The plastic problem

May 29 2020


LAST year, over 180 countries agreed to include mixed plastic scrap in the Basel Convention, which would make it more difficult for developed nations to ship their hazardous waste to the developing world. Ever since China banned the import of plastic waste two years ago, some of the world’s largest polluters — including the US, the UK, Japan and Germany — have been seeking other nations to fill in the gap. The environmental damage and health repercussions caused by plastic are well established, and it is simply unfair for some of the world’s wealthiest countries to outsource their plastic problem to the developing nations. This is just one more example to show how mindless consumerism and capitalistic disregard for the environment disproportionately affects poorer countries, even though they are responsible for a far smaller percentage of total global pollution. It further exacerbates inequality between nations and individuals within those nations. But while other Asian countries have increased restrictions on the import of plastic scrap as they recognise that the long-term harm of plastic far outweighs short-term economic gains, the dumping of such waste has only increased in Pakistan. According to a report in this paper recently, in the past three years alone, thousands of tons of plastic have made their way to Pakistan, which is still struggling to create proper waste management infrastructures and provide adequate healthcare to all its citizens. Despite being a signatory to the Basel Convention and having several other legal restrictions in place to prevent the country from becoming a dumping ground for the world’s plastic addiction, the reality on the ground speaks otherwise.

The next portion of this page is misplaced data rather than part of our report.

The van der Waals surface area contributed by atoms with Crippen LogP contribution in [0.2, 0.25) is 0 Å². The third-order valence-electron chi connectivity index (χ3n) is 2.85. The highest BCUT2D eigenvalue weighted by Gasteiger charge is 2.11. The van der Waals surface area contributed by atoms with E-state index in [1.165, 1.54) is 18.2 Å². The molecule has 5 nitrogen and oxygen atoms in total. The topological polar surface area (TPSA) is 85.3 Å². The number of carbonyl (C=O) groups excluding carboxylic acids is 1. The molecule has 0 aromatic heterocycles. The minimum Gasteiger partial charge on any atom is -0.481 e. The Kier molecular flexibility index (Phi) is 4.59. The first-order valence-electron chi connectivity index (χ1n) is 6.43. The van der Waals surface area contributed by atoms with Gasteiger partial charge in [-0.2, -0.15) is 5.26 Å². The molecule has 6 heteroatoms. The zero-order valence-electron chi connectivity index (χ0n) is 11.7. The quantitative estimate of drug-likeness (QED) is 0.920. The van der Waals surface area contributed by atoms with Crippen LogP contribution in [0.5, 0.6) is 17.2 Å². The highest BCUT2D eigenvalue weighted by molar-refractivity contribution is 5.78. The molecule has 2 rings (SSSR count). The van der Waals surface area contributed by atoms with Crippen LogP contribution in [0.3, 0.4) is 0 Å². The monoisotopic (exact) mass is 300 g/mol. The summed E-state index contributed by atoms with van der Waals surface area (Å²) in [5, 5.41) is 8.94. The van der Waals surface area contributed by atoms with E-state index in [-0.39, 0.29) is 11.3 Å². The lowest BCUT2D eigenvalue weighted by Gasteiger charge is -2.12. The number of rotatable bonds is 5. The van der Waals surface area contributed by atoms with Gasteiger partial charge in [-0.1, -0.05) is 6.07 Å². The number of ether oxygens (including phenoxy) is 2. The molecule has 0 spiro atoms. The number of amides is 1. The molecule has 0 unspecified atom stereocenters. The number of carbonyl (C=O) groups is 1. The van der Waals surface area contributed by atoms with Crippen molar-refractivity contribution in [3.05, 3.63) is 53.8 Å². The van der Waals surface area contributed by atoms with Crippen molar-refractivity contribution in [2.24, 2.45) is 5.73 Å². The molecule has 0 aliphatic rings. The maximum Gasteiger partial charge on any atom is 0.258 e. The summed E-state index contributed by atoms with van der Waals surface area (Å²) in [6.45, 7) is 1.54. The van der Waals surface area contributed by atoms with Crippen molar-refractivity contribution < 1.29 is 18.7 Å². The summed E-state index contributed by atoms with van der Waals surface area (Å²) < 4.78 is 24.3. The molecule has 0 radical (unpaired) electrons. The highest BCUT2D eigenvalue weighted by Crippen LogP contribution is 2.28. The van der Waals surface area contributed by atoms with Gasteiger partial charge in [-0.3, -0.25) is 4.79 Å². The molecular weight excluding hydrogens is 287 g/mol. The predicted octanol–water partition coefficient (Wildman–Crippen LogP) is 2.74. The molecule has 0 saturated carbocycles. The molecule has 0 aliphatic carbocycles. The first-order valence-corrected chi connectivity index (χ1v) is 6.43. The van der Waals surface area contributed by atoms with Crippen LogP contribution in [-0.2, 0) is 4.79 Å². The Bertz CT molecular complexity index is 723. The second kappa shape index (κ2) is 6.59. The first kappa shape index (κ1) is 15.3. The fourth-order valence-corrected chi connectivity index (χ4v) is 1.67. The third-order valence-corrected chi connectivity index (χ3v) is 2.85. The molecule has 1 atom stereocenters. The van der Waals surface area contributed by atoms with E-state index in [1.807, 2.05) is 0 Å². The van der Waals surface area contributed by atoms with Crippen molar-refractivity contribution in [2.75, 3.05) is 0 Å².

The present government has time and again brought up the urgency of addressing global climate change challenges. Given that Pakistan is one of the countries most vulnerable to the effects of climate change, it is now time to act upon those words, and take strict action against the import of plastic scrap, particularly single-use plastics, and perhaps look into banning it altogether.

Published in Dawn, May 29th, 2020